First of all, keep in mind that not all ingredients are the same. Depending on the supplier and the origin, the same ingredient may have a much higher quality than another with the same name. Although this is something that often escapes our knowledge, some brands strive to use quality ingredients that can be more effective than cheaper ones.

In addition to this, there are certain ingredients that can be incorporated into the formulas in different ways in order to get them to behave in one way or another when our skin absorbs them. An example is encapsulated retinol: although you will find it in the ingredients list as Retinol, when it is encapsulated it is less irritating and absorbed more efficiently.

On the other hand, although sometimes we simplify when talking about ingredients, there are some that we can find in many different ways. A simple example is vitamin C, which we can find as ascorbic acid, sodium ascorbyl phosphate, magnesium ascorbyl phosphate, ascorbyl palmitate, retinyl ascorbate, tetrahexyldecyl ascorbate, ascorbyl glucoside, 3-O ethyl ascorbic acid, etc. Although we can refer to all of them as vitamin C (despite the fact that most of them are derivatives of it), each one has its own characteristics and being different doesn’t make them less effective or useful.

You see that there are many nuances that are beyond our control when we see an ingredients list and that can directly affect the result that we will observe on our skin. Sometimes manufacturers inform us about these aspects so that we are able to assess whether the product is exactly what we are looking for, but in other cases there is no way of knowing.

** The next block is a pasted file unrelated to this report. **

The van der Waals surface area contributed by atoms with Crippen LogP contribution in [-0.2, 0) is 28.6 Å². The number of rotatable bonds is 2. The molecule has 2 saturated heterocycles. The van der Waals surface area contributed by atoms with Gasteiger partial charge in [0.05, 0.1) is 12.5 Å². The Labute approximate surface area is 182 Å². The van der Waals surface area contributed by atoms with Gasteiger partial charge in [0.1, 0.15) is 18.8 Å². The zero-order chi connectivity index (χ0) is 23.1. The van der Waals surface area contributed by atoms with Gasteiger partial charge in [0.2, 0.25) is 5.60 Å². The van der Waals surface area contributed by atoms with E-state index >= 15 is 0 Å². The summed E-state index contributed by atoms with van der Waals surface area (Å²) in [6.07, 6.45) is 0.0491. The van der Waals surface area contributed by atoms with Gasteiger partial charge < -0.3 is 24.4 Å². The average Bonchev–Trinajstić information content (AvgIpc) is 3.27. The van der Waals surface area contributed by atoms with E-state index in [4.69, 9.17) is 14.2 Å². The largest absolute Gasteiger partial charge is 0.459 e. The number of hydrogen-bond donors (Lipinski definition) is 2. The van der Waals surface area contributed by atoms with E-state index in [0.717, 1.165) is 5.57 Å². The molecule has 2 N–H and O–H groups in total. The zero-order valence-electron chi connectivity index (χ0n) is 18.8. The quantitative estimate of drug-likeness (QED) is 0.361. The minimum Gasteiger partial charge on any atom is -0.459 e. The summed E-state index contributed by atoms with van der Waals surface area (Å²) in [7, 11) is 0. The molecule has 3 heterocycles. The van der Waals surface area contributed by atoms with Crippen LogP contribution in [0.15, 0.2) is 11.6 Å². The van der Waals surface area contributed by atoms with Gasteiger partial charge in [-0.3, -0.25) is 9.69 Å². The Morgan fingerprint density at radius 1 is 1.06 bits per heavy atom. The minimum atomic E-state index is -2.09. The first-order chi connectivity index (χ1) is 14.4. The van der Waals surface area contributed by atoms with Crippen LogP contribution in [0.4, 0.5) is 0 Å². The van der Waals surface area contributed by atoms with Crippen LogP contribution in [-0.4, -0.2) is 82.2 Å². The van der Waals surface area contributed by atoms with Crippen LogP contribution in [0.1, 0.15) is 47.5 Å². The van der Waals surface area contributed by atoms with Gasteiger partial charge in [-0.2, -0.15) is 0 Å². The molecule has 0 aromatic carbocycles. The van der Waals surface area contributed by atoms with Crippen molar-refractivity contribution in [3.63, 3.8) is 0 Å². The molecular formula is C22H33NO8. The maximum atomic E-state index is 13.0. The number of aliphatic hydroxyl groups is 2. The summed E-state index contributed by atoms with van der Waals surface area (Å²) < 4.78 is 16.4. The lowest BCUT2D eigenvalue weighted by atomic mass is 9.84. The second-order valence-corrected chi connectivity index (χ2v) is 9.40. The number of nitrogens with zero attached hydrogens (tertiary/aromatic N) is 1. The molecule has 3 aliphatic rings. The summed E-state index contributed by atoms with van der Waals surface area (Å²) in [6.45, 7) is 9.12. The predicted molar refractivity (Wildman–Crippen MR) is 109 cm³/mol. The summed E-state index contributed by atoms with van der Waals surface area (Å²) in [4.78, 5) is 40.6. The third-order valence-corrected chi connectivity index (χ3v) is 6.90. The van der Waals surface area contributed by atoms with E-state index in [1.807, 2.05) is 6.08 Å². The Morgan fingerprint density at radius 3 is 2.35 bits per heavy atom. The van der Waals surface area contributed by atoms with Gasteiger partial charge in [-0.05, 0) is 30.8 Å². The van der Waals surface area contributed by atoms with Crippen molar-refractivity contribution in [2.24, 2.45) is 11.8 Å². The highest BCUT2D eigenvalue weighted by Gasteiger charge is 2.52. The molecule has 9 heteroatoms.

I am aware that in this article I have left many elements aside and that they also affect the use of a cosmetic and the effects it gives us, such as its pH, its durability or the sensations when extending it, but soon I will talk to you in more detail about this topics.

There is a key aspect that we should not ignore, and that is that in the end the only way to know if a product is right for you is by trying it. Although the ingredients list can provide you with a lot of information, it is by using the product that you are able to really appreciate how it reacts with your skin and if it truly meets your needs.

I want to conclude with an important reflection, and that is that cosmetics are much more than their ingredients: they are the sensations when opening the container and when applying the product on our skin, they are the result we observe, they are its ability to interact with other products, they are the relaxing ritual of doing our skincare routine, they are our ability to take care of our health and enjoy a moment to ourselves. Everyone’s skin is different, so in the end the most important thing is to use what works well for you.


Did you like this article and do you want to continue learning how to take care of your skin? Then you will be interested to take a look at these others:

Do you want to learn to take better care of your skin? You can see an index of all my informative posts here


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The Moisturizer

I’m Nacho and I’m passionate about skincare. I really enjoy learning and sharing my knowledge about skincare and I read scientific papers so you don’t have to. I want to break stereotypes because I believe skincare has no gender: skin is skin.